First of all — MERRY CHRISTMAS & HAPPY NEW YEAR!!
With a new year and resolutions it’s time for new thinking which is what led me to my post this time. Sit down and think a spell….
Recently I had the wonderful privilege of being called the “Idiot Of The Day” when I responded to a post on Facebook about how selfish and cruel it was to clip the muzzle on your horse because they needed their whiskers to feel the wind and find water. My post stated that I clipped only for shows and in over twenty years I’d never had one that seemed harmed by it, nor had I had any accidents.
With a little research, I quickly found out that the arrogant person behind the community promoting “common sense with horses” is affectionately known as the “Jerry Springer” of the horse world. With narcissistic videos on YouTube and an open deep hatred for women, it’s clear he lives for conflict and he’s managed to sensationalize himself into a cult following.
Quite frankly, after seeing his posts and doing a little research it’s extremely clear the man has severe anger issues and I’m thoroughly convinced he’s got a few “Barn Witches”, as he likes to call them, buried under his basement somewhere!
At any rate, it’s obvious he would never even remotely entertain the idea that he might be wrong. The funny thing is that a lot of times the initial premise in what he posts has a small nugget of truth. But he goes in a totally different extreme direction and that direction is the only way and all others are selfish and stupid.
While I’ve always said the horse industry is like a soap opera and full of crazies, after the post experience I was still shocked at just how many there are on so many levels.
One thing that I noticed is that there are some people who are dogmatic when it comes to taking what someone says as pure gold. The mind-set that if “So and So” said it then it HAS to be true! They have lost their ability, if they ever had it in the first place, to think for themselves and try something to see if it’s actually true for them.
Another thing I noticed was that these same people usually think they have to be extremely hateful to get their point across. If they’re right why do they have to be so hateful? Maybe they’ve just been in the cult too long?
Why does the horse industry get so locked down into it having to be one certain way?
We all know people like that and we’ve all seen them. We all may have been them at one in point in time until we knew better — The clinician follower, the trainer groupie. There’s a lot of money made on those two categories of folks.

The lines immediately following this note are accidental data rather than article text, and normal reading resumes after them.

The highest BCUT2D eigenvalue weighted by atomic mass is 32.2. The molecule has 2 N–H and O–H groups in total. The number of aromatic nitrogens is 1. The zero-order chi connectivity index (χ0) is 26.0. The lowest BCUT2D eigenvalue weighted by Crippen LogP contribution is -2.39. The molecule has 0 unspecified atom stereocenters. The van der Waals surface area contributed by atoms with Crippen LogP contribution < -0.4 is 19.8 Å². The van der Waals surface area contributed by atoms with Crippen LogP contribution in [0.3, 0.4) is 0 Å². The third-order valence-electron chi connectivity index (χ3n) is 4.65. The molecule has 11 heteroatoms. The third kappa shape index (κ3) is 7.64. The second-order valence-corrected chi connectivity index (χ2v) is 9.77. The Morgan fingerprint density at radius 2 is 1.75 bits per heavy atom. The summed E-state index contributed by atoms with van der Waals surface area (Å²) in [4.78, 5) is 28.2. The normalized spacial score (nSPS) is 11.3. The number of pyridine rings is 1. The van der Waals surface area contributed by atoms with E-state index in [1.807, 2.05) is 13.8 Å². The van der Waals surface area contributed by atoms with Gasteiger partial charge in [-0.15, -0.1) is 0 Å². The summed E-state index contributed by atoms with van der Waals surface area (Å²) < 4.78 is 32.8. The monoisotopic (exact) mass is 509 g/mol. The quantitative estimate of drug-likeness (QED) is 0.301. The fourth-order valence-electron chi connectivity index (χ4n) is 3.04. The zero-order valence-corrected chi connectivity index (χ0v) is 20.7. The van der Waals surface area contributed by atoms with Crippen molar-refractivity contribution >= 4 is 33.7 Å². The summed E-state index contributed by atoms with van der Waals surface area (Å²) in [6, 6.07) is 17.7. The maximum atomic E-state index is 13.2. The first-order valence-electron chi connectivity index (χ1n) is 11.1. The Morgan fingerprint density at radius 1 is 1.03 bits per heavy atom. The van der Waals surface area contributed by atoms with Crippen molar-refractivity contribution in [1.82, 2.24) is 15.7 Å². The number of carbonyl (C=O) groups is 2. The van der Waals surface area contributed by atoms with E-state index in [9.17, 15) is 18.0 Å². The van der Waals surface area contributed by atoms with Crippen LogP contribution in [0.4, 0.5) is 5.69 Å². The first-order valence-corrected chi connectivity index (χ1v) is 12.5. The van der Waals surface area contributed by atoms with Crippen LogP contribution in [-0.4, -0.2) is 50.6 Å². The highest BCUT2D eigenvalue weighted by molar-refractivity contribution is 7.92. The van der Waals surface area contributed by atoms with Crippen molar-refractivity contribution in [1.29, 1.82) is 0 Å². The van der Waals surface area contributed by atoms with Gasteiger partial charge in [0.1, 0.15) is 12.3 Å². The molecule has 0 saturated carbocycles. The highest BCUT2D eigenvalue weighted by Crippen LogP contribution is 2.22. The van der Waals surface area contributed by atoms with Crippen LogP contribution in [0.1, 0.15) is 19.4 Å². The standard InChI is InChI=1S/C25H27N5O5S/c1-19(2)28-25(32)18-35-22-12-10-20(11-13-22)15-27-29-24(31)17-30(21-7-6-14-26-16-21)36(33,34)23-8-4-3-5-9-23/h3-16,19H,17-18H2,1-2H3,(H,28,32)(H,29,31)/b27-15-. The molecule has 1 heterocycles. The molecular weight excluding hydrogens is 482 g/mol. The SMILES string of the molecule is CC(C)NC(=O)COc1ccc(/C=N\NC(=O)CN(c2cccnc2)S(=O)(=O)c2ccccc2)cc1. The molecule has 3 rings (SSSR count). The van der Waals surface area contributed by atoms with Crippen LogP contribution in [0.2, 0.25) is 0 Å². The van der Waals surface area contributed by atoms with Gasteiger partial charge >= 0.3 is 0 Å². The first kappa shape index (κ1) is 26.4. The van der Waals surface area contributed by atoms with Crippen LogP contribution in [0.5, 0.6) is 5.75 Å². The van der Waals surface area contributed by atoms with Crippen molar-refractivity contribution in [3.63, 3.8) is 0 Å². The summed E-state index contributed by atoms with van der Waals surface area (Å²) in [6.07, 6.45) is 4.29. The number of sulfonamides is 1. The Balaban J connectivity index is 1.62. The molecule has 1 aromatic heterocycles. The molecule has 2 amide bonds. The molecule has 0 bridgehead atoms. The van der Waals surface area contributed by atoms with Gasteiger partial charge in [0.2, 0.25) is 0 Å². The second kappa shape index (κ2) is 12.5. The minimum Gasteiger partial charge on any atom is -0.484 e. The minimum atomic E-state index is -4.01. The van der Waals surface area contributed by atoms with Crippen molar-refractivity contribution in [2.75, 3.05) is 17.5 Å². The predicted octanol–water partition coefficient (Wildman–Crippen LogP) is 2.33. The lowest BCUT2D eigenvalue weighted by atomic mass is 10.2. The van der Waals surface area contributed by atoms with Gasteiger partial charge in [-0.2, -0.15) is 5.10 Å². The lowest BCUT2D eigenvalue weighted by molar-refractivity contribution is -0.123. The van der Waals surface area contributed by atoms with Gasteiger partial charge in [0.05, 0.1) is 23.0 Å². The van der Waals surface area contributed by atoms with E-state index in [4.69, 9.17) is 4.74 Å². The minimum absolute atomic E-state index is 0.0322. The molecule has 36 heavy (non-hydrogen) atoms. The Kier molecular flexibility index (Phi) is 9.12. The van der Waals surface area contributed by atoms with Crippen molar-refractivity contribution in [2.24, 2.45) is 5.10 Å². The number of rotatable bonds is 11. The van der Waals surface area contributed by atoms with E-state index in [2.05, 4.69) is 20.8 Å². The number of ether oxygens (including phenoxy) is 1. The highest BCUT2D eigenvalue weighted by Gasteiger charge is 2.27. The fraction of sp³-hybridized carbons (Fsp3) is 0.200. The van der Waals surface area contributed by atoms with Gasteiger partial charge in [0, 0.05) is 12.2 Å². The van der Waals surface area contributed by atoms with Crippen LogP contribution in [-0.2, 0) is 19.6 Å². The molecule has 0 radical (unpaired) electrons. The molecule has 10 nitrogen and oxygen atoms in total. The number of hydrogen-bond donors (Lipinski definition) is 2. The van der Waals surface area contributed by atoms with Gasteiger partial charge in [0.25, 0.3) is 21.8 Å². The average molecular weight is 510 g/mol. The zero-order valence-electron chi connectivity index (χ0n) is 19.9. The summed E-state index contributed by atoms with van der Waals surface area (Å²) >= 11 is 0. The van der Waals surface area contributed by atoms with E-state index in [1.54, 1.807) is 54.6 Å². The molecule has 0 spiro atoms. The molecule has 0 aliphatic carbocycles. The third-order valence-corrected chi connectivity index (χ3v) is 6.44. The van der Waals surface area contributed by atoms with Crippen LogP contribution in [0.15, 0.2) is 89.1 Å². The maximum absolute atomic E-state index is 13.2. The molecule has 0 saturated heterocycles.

Yet there’s lots of people out there, well-known and not so well-known, that do a fabulous job working with horses because they have an open mind and they love working with them. But because they’re not as well-known, they don’t hold as much as weight as the ones that have made a big name for themselves. Does that mean they’re not as credible or they’re not as good a horseman? We tend to think so but I don’t agree.
There’s a saying that I see from time to time floating around Facebook that basically says that horsemanship is about realizing that everything you think you know about horses can completely change with the very next horse. I love that saying because to me, that’s exactly what it’s all about. You never know it all and there’s never any one way when it comes to horses.
Through the years, there have been many training methods that I’ve latched on to for a few years only to come back full circle to what I originally used. Maybe it took a while but after trying something different I realized that the original way was better. But the neat thing is that I learned something new that I wouldn’t have if I hadn’t had an open mind to try something different.
There’s also been things that I’ve been skeptical about that I’ve tried any way that wound up working so well that I changed how I did things. You never know where a good training idea is going to come from!
Speaking of open minds and horsemanship, I have to share the link to my other blog, Talking In The Barn. I interviewed Sam Finden who is a young author that loves horses as much as he loves to write. He’s also a humble horseman that will get you thinking about horses and horsemanship.
Have you ever been closed-minded about a training idea? What was it? Have you ever changed your mind about a training idea? How did it make an impact on you?